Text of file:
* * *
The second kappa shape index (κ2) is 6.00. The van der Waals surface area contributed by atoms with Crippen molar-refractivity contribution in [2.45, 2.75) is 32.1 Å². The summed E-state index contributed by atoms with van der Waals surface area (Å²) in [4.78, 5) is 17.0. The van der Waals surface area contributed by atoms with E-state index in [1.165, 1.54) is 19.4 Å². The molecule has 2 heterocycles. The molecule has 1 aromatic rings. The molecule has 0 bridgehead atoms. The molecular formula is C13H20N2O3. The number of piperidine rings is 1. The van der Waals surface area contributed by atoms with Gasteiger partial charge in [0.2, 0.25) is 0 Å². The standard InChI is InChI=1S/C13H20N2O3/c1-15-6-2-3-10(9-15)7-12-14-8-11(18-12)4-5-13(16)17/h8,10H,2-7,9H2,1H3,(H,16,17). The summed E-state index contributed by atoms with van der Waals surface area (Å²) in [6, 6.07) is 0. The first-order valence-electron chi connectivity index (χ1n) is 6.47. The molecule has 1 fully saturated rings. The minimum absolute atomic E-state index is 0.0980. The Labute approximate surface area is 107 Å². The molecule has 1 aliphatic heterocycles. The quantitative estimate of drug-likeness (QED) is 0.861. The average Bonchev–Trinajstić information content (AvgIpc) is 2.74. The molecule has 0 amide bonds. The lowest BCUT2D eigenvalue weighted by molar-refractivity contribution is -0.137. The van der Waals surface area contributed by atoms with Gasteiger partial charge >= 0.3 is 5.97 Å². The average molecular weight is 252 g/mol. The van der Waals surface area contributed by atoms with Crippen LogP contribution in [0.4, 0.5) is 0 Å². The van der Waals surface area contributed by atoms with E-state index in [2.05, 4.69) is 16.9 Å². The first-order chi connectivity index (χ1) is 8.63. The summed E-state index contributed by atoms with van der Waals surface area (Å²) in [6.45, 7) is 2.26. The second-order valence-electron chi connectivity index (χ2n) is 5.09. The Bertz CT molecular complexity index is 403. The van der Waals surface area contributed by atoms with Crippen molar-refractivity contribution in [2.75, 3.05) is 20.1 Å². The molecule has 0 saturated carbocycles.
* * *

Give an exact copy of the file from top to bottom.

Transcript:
The second kappa shape index (κ2) is 6.00. The van der Waals surface area contributed by atoms with Crippen molar-refractivity contribution in [2.45, 2.75) is 32.1 Å². The summed E-state index contributed by atoms with van der Waals surface area (Å²) in [4.78, 5) is 17.0. The van der Waals surface area contributed by atoms with E-state index in [1.165, 1.54) is 19.4 Å². The molecule has 2 heterocycles. The molecule has 1 aromatic rings. The molecule has 0 bridgehead atoms. The molecular formula is C13H20N2O3. The number of piperidine rings is 1. The van der Waals surface area contributed by atoms with Gasteiger partial charge in [0.2, 0.25) is 0 Å². The standard InChI is InChI=1S/C13H20N2O3/c1-15-6-2-3-10(9-15)7-12-14-8-11(18-12)4-5-13(16)17/h8,10H,2-7,9H2,1H3,(H,16,17). The summed E-state index contributed by atoms with van der Waals surface area (Å²) in [6, 6.07) is 0. The first-order valence-electron chi connectivity index (χ1n) is 6.47. The molecule has 1 fully saturated rings. The minimum absolute atomic E-state index is 0.0980. The Labute approximate surface area is 107 Å². The molecule has 1 aliphatic heterocycles. The quantitative estimate of drug-likeness (QED) is 0.861. The average Bonchev–Trinajstić information content (AvgIpc) is 2.74. The molecule has 0 amide bonds. The lowest BCUT2D eigenvalue weighted by molar-refractivity contribution is -0.137. The van der Waals surface area contributed by atoms with Gasteiger partial charge >= 0.3 is 5.97 Å². The average molecular weight is 252 g/mol. The van der Waals surface area contributed by atoms with Crippen LogP contribution in [0.4, 0.5) is 0 Å². The van der Waals surface area contributed by atoms with E-state index in [2.05, 4.69) is 16.9 Å². The first-order chi connectivity index (χ1) is 8.63. The summed E-state index contributed by atoms with van der Waals surface area (Å²) in [6.45, 7) is 2.26. The second-order valence-electron chi connectivity index (χ2n) is 5.09. The Bertz CT molecular complexity index is 403. The van der Waals surface area contributed by atoms with Crippen molar-refractivity contribution in [2.75, 3.05) is 20.1 Å². The molecule has 0 saturated carbocycles.